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March 4: Romantic Idols of the Yiddish Theater

Miriam Kressyn, who with her husband of fifty years, Seymour Rechtzeit (often spelled Rexite), became a beloved couple of the Yiddish theater stage, was born in Bialystok, Poland on this date in 1910 (some sources say 1912). Thirteen years later she came to America and went on scholarship to the New England Conservatory of Music. She […]

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February 13: The Klezmer Clarinetist

Dave Tarras, a charismatic klezmer clarinetist who lived long enough to pass the music onto a new generation in the 1980s, died at 95 in Oceanside, New York on this date in 1989. Tarras left the Ukraine and emigrated to New York in 1921, where after a short stint in the fur industry he became […]

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June 11: Jacob Gordin and the Yiddish Theater

Jacob Gordin, the Yiddish playwright who helped take Yiddish theater out of the realm of spectacle and biblical operetta into realism and naturalism in the second half of the 19th century, died at 56 on this date in 1909. Ukrainian- born, he came to New York in 1891 and only then sought his livelihood in […]

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June 4: Es Brent

Poet and songwriter Mordechai Gebirtig, whose 1938 song, “Es Brent” (It’s Burning) became the anthem of the Krakow Ghetto resistance movement, was murdered at age 65 in Krakow by Nazi gunfire en route to the cattle cars for deportation on this date in 1942. A Bundist who spent his entire life in the working-class neighborhoods […]

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March 12: The Grand Theater

The Grand Theater, New York’s first theater built to house Yiddish productions, was founded on this date in 1902. Among its founder-owners were Sophia Karp, a soprano from Romania who became known as the first professional Yiddish theater actress; Joseph Lateiner, a playwright, also from Romania; and Moishe Finkel, business partner to Yiddish theater greats […]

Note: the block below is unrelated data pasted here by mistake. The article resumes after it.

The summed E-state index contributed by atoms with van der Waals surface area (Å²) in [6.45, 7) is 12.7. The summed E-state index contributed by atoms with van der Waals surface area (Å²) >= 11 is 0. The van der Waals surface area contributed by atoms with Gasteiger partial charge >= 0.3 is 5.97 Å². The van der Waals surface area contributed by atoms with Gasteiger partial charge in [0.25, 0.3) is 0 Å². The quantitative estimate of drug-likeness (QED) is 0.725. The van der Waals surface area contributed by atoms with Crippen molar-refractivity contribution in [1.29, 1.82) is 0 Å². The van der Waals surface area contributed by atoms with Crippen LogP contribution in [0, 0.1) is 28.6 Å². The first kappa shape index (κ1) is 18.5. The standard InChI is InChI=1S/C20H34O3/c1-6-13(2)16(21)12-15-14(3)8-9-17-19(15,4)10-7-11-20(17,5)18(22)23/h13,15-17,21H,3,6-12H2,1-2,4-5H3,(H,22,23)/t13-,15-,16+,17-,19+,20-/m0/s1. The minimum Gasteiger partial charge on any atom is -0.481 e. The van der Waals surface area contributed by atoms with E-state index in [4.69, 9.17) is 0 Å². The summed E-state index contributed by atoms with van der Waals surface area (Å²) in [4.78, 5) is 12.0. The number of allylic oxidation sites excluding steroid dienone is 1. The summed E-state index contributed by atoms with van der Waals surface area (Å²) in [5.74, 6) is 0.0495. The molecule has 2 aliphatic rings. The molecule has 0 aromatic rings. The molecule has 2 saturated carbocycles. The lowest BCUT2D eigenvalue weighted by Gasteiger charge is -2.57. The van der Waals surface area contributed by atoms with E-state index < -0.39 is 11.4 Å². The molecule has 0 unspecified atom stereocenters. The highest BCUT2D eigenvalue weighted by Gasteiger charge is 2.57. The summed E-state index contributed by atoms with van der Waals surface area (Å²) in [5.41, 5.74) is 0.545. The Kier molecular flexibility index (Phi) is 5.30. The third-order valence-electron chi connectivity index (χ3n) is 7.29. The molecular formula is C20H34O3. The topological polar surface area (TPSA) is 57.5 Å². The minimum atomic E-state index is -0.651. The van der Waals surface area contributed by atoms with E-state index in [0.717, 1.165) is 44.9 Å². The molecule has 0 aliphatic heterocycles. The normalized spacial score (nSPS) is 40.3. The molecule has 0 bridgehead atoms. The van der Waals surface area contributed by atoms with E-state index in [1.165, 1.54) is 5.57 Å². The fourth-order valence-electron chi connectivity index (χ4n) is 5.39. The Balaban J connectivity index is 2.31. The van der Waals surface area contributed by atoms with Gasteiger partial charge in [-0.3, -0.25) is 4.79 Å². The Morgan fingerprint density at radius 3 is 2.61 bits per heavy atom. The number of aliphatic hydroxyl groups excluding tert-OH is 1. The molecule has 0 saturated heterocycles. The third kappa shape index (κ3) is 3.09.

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January 13: Sholom Secunda

Sholem Secunda, one of the great composers of the Second Avenue Yiddish theater scene, died at 79 on this date in 1974. A boy cantor in the Ukraine, he emigrated with his family to the U.S. in 1907, enrolled at the Institute for Musical Art (now The Juilliard School) in 1914, and studied with Ernest […]

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People of the Book 101: Joseph Landis and Daniel Waldman

by Jules Chametzky Some years back I served with the late Kenneth Libo (1937-2012), who did wonderful work as chief researcher and contributor to Irving Howe’s magisterial and indispensable World of Our Fathers, on an advisory committee for a projected documentary on Abraham Cahan, the fabled editor for fifty years of the Yiddish Forverts. As part […]

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December 23: H. Leyvik and the Golem

Poet and playwright H. Leyvik (Leyvik Halpern), author of The Golem, one of Yiddish literature’s most famous plays, died shortly before his seventy-fourth birthday on this date in 1962. Leivick was a yeshiva bokher (a religious student) before joining the Jewish Labor Bund and participating in the 1905 revolution in Russia, which landed him in […]

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September 22: Paul Muni

Academy Award-winning actor Paul Muni (Frederich Weisenfreund), who got his start in the Yiddish theater, was born in Lemberg, Galicia (Lviv in the Ukraine today) on this date in 1895. Adept at designing his own makeup, Muni as a 12-year-old played an 80-year-old character in his first role on stage. In his first English role, […]

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